Personally, if the tenant checks out (ie can actually pay the rent easily, isn’t a felon, etc., etc.), then I’d take his offer and thank him profusely every month.


Cooler heads are always prudent in negotiations, sorry if I came across as single-minded. Raj lays out the scenarios clearly but I feel there is one item missing, the time value of money. A dollar due in 12 months has greater value than a dollar due in 36 months. Run the numbers through a net present value calculator and you’ll see the difference.

You note that market prices are declining and that is an important factor to consider. You don’t mention how stable rents and vacancy rates are. If you wrote a one-year lease option and your tennant did not exercise and moved out could you rent the home easily? If you are committed to selling the house remember the sooner it is sold the sooner you can reinvest your equity in a more productive asset.

If finding a qualified buyer is difficult and your tennant checks-out then negotiating a deal satisfactory to both of you seems the prudent path. But remember, you should be compensated for granting a longer term option.

True, we do not know all of the details of this deal or the wants/needs of each party. However, everything being equal, the time value of money HAS been figured, as there is $11K MORE dollars in the deal with a 3 year lease as opposed to a one year.

If the goal is to sell the house, then sell the house. 75% of lease options to not go to the closing table (without alot of help from the seller), so if getting the house gone is the motivation, then L/Oing isn’t the best strategy.

However, if the goal is to get the most money for the property at some time, then L/Oing is a viable solution, and of the two presented, the 3 year deal makes more money for the seller and is what the buyer wants.

It’s ALWAYS better to negotiate a deal that is satisfactory to both parties. In fact, it’s about the only way to ensure that there is a deal at all.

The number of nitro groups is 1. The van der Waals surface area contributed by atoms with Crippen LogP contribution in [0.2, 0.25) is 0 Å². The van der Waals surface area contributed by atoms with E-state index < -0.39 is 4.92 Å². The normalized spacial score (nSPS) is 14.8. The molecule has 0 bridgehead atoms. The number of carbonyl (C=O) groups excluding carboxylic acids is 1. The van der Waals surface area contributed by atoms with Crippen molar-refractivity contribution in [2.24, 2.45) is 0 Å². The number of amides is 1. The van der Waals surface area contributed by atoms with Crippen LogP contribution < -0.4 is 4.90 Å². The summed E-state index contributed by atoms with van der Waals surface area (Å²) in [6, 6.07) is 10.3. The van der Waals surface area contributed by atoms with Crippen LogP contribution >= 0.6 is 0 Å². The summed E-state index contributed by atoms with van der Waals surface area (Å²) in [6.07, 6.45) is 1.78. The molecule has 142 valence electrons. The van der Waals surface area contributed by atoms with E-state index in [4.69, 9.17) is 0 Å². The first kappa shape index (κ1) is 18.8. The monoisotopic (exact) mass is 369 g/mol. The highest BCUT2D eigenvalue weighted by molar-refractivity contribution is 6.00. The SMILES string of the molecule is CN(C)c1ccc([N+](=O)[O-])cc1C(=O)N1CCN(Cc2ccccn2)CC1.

71tr, you seem real big on being “compensated” for the longer option term. Do you have suggestions for that? Is $11k more not compensation enough? If you’re suggesting a higher option price, then normally I’d agree. However, it’s been noted that the market is declining, so asking for a higher purchase price kinda seems like a mute point, doesn’t it? Heck, you could make the purchase price $450K if you want, but it still has to appraise for the dollar amount at the time of purchase, that is, if you truly intend to sale it. If it doesn’t appraise, then the buyer will not exercise the option, period.

What’s missing?


Raj, I beg to differ. I do concede that there is approximately $11k more dollars in the three year deal, however it’s still a three year deal and the bulk of the proceeds (sale) are not realized until month 36. If we can agree that money has value over time and that there is a return to be earned on money in hand then summing the cash flows for each scenario and comparing the totals does not provide a true comparison. You must discount those cash flows to the present to determine which is superior. The one year deal puts the bulk of the cash flow into the seller’s hands far sooner and thus is more valuable on a present value basis. If you are familiar with excel run the numbers through the net present value function and you will see the difference. If I am misunderstanding your post then please tell me.